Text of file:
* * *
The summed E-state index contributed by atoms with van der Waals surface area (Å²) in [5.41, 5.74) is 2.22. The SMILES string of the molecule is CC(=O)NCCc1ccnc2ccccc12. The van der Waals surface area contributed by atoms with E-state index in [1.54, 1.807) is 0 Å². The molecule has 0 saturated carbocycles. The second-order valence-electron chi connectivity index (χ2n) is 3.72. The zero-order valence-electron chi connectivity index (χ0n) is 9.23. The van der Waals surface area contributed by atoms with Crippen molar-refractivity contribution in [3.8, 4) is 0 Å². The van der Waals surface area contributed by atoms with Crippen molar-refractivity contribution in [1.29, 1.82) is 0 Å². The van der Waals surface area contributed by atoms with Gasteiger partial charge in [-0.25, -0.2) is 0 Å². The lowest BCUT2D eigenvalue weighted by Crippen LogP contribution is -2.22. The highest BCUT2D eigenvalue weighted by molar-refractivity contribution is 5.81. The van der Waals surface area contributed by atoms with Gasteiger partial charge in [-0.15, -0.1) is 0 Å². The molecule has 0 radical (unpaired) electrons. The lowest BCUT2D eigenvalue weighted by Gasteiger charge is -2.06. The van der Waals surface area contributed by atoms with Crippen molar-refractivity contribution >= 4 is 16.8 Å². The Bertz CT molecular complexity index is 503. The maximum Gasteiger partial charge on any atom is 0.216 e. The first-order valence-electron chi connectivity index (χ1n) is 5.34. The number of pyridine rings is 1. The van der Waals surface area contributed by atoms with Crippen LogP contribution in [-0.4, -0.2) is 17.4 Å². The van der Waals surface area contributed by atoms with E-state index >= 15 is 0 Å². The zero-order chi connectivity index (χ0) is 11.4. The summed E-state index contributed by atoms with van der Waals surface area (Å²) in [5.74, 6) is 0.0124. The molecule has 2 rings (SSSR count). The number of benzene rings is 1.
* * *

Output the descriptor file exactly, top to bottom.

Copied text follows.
The summed E-state index contributed by atoms with van der Waals surface area (Å²) in [5.41, 5.74) is 2.22. The SMILES string of the molecule is CC(=O)NCCc1ccnc2ccccc12. The van der Waals surface area contributed by atoms with E-state index in [1.54, 1.807) is 0 Å². The molecule has 0 saturated carbocycles. The second-order valence-electron chi connectivity index (χ2n) is 3.72. The zero-order valence-electron chi connectivity index (χ0n) is 9.23. The van der Waals surface area contributed by atoms with Crippen molar-refractivity contribution in [3.8, 4) is 0 Å². The van der Waals surface area contributed by atoms with Crippen molar-refractivity contribution in [1.29, 1.82) is 0 Å². The van der Waals surface area contributed by atoms with Gasteiger partial charge in [-0.25, -0.2) is 0 Å². The lowest BCUT2D eigenvalue weighted by Crippen LogP contribution is -2.22. The highest BCUT2D eigenvalue weighted by molar-refractivity contribution is 5.81. The van der Waals surface area contributed by atoms with Gasteiger partial charge in [-0.15, -0.1) is 0 Å². The molecule has 0 radical (unpaired) electrons. The lowest BCUT2D eigenvalue weighted by Gasteiger charge is -2.06. The van der Waals surface area contributed by atoms with Crippen molar-refractivity contribution >= 4 is 16.8 Å². The Bertz CT molecular complexity index is 503. The maximum Gasteiger partial charge on any atom is 0.216 e. The first-order valence-electron chi connectivity index (χ1n) is 5.34. The number of pyridine rings is 1. The van der Waals surface area contributed by atoms with Crippen LogP contribution in [-0.4, -0.2) is 17.4 Å². The van der Waals surface area contributed by atoms with E-state index >= 15 is 0 Å². The zero-order chi connectivity index (χ0) is 11.4. The summed E-state index contributed by atoms with van der Waals surface area (Å²) in [5.74, 6) is 0.0124. The molecule has 2 rings (SSSR count). The number of benzene rings is 1.